Anyone noticed a culture change in jobcentres?

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Anyone noticed a culture change in jobcentres?

Post by Caker on Fri Jul 06, 2018 3:56 pm

My JC has new staff since I last claimed (some old faces, but mainly new). The women workers now refer to women claimants as 'my darling'. I am not being churlish as I know some do not mind this type of familiarity.
 

I suspect the culture shift is cosmetic only, as I notice that interventions (overheard) are still as coercive and deceitful as they previously were, so nothing has fundamentally changed.  bom

Have JC staff been instructed to give the impression of being caring / new best friends of claimants?

I am not fooled by any of it, it just makes me suspicious. Suspect
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Re: Anyone noticed a culture change in jobcentres?

Post by Non Deficere on Fri Jul 06, 2018 4:36 pm

Caker wrote:My JC has new staff since I last claimed (some old faces, but mainly new). The women workers now refer to women claimants as 'my darling'. I am not being churlish as I know some do not mind this type of familiarity.
 

I suspect the culture shift is cosmetic only, as I notice that interventions (overheard) are still as coercive and deceitful as they previously were, so nothing has fundamentally changed.  bom

Have JC staff been instructed to give the impression of being caring / new best friends of claimants?

I am not fooled by any of it, it just makes me suspicious. Suspect

I thinks it's a tactic to reduce aggression.  

However, calling claimants 'my darling', 'love', sweetheart'  etc. can annoy people.

Interesting feedback from DWP employees/volunteers:

Cons

Down sides of joining the Job Centre is that there is little guidence of what to do, if you would like to get the most out of this place, you must take inititive. It isn't a place to be laid back and let people spoon feed you.

Pros

None at all. Mistreating people is not good....

Cons

The DWP staff in general are disgusting, rude and very condescending people who haven't an ounce of care for anyone except themselves.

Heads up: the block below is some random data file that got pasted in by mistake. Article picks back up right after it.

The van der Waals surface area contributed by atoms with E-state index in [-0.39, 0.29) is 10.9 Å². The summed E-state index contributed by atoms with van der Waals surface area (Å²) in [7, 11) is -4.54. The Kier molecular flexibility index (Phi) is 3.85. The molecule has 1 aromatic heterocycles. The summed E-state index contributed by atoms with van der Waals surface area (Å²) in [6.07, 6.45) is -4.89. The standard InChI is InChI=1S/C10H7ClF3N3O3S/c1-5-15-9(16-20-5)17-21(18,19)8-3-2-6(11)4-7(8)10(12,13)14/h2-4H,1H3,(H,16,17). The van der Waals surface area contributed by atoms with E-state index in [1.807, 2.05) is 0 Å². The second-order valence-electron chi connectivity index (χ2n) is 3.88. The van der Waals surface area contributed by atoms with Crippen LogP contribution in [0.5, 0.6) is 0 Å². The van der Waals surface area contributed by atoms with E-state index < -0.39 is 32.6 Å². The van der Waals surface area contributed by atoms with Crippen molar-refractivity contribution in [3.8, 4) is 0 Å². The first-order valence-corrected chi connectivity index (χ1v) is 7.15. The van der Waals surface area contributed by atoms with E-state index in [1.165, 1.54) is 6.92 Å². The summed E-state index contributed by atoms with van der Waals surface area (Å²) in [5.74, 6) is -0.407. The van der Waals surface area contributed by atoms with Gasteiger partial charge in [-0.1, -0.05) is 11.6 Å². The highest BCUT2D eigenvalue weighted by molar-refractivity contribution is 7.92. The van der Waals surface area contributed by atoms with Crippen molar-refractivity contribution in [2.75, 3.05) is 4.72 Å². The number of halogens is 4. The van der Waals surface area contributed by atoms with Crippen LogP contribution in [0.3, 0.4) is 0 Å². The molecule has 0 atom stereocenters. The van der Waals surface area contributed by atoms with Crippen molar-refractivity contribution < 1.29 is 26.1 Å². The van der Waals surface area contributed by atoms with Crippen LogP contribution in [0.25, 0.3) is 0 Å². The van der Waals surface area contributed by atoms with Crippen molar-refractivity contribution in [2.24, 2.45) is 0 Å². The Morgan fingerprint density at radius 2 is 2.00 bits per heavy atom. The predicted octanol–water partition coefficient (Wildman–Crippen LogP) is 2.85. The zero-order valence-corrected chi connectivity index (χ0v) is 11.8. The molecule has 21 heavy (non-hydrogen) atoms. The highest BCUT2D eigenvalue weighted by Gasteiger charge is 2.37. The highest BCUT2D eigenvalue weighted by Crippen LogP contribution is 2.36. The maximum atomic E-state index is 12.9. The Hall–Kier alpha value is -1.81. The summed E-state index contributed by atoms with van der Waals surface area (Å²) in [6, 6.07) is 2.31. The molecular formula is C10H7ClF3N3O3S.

Pros

Job Security
Great Leave entitlement
Good pay for the area (North East England)

Cons

High pressure
Demands on staff to see more customers with less resource are unsustainable
Unrealistic targets
Poor IT systems

Advice to Management

Staff need more support and management need to communicate better with them

Pros

Make a difference to people's lives

Cons

Strict targets, aggressive customers constantly

I worked at Jobcentre Plus full-time (More than 10 years)

Pros

Plenty of opportunities for progression or sideways moves into more interesting work. The work can have a customer service focus or more back of house admin focus.

It's a Unionised environment so terms and conditions are good eg flexi time, and it also means there is support available if you need something eg reasonable adjustments.

If you enjoy working with people it can be very …

Cons

I left for ethical reasons as I didn't like the way the government were dealing with benefit claimants in general and those people that are sick and disabled in particular. So working to implement policies you don't agree with can be an issue.

Increasing privatisation has meant that you can spend your day dealing with various different suppliers/providers or dealing with the mistakes they've made which can be …

Advice to Management

Support your staff through properly HR trained managers. Also support your staff by ensuring proper time out and debrief is available to all staff members who experience violence, threats of violence. Ensure staff are trained and supported to deal with suicidal clients.

Continue to provide specialist support and training for all advisers working with people with health conditions/disabilities.

Pros

Excellent pension contributions, fair salary for the work you do, TOIL if you work more than the contracted 41 hours per week, opportunity for internal promotion / level transfer within the organisation and wider civil service, leaving your work at the office once you go home (very little weekend work required).

Cons

Stressful working environment (abusive customers), incompetent managers who don't care about their teams, long working hours without adequate breaks if things are busy, working alongside unmotivated and lazy staff members who have only ever worked in the Jobcentre, unrealistic targets to meet that increase year after year.